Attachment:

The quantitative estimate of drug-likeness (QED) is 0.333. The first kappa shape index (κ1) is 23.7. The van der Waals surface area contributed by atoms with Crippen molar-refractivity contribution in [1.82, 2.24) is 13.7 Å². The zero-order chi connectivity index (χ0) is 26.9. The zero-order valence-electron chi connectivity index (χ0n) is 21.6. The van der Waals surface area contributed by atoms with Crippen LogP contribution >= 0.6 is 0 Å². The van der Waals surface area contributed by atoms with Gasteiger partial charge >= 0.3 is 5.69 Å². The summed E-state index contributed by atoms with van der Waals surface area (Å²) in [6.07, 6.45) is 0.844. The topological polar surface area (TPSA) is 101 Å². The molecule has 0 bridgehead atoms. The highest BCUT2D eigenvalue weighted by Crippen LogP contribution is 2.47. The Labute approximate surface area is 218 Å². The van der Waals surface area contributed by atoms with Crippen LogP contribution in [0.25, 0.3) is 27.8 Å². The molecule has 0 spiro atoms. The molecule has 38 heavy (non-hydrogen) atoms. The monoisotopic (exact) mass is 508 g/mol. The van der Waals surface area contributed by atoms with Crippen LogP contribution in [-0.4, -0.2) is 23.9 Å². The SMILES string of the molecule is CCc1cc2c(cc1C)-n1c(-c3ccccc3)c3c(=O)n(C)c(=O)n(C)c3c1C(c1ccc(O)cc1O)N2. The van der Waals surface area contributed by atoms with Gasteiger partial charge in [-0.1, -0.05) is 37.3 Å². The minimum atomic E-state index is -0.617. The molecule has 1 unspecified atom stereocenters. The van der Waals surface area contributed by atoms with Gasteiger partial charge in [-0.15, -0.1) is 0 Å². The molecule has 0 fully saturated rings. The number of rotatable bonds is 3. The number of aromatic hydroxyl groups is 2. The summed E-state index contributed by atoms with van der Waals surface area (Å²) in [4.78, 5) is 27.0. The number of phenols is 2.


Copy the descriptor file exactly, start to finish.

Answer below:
The quantitative estimate of drug-likeness (QED) is 0.333. The first kappa shape index (κ1) is 23.7. The van der Waals surface area contributed by atoms with Crippen molar-refractivity contribution in [1.82, 2.24) is 13.7 Å². The zero-order chi connectivity index (χ0) is 26.9. The zero-order valence-electron chi connectivity index (χ0n) is 21.6. The van der Waals surface area contributed by atoms with Crippen LogP contribution >= 0.6 is 0 Å². The van der Waals surface area contributed by atoms with Gasteiger partial charge >= 0.3 is 5.69 Å². The summed E-state index contributed by atoms with van der Waals surface area (Å²) in [6.07, 6.45) is 0.844. The topological polar surface area (TPSA) is 101 Å². The molecule has 0 bridgehead atoms. The highest BCUT2D eigenvalue weighted by Crippen LogP contribution is 2.47. The Labute approximate surface area is 218 Å². The van der Waals surface area contributed by atoms with Crippen LogP contribution in [0.25, 0.3) is 27.8 Å². The molecule has 0 spiro atoms. The molecule has 38 heavy (non-hydrogen) atoms. The monoisotopic (exact) mass is 508 g/mol. The van der Waals surface area contributed by atoms with Crippen LogP contribution in [-0.4, -0.2) is 23.9 Å². The SMILES string of the molecule is CCc1cc2c(cc1C)-n1c(-c3ccccc3)c3c(=O)n(C)c(=O)n(C)c3c1C(c1ccc(O)cc1O)N2. The van der Waals surface area contributed by atoms with Gasteiger partial charge in [-0.1, -0.05) is 37.3 Å². The minimum atomic E-state index is -0.617. The molecule has 1 unspecified atom stereocenters. The van der Waals surface area contributed by atoms with Gasteiger partial charge in [-0.15, -0.1) is 0 Å². The molecule has 0 fully saturated rings. The number of rotatable bonds is 3. The number of aromatic hydroxyl groups is 2. The summed E-state index contributed by atoms with van der Waals surface area (Å²) in [4.78, 5) is 27.0. The number of phenols is 2.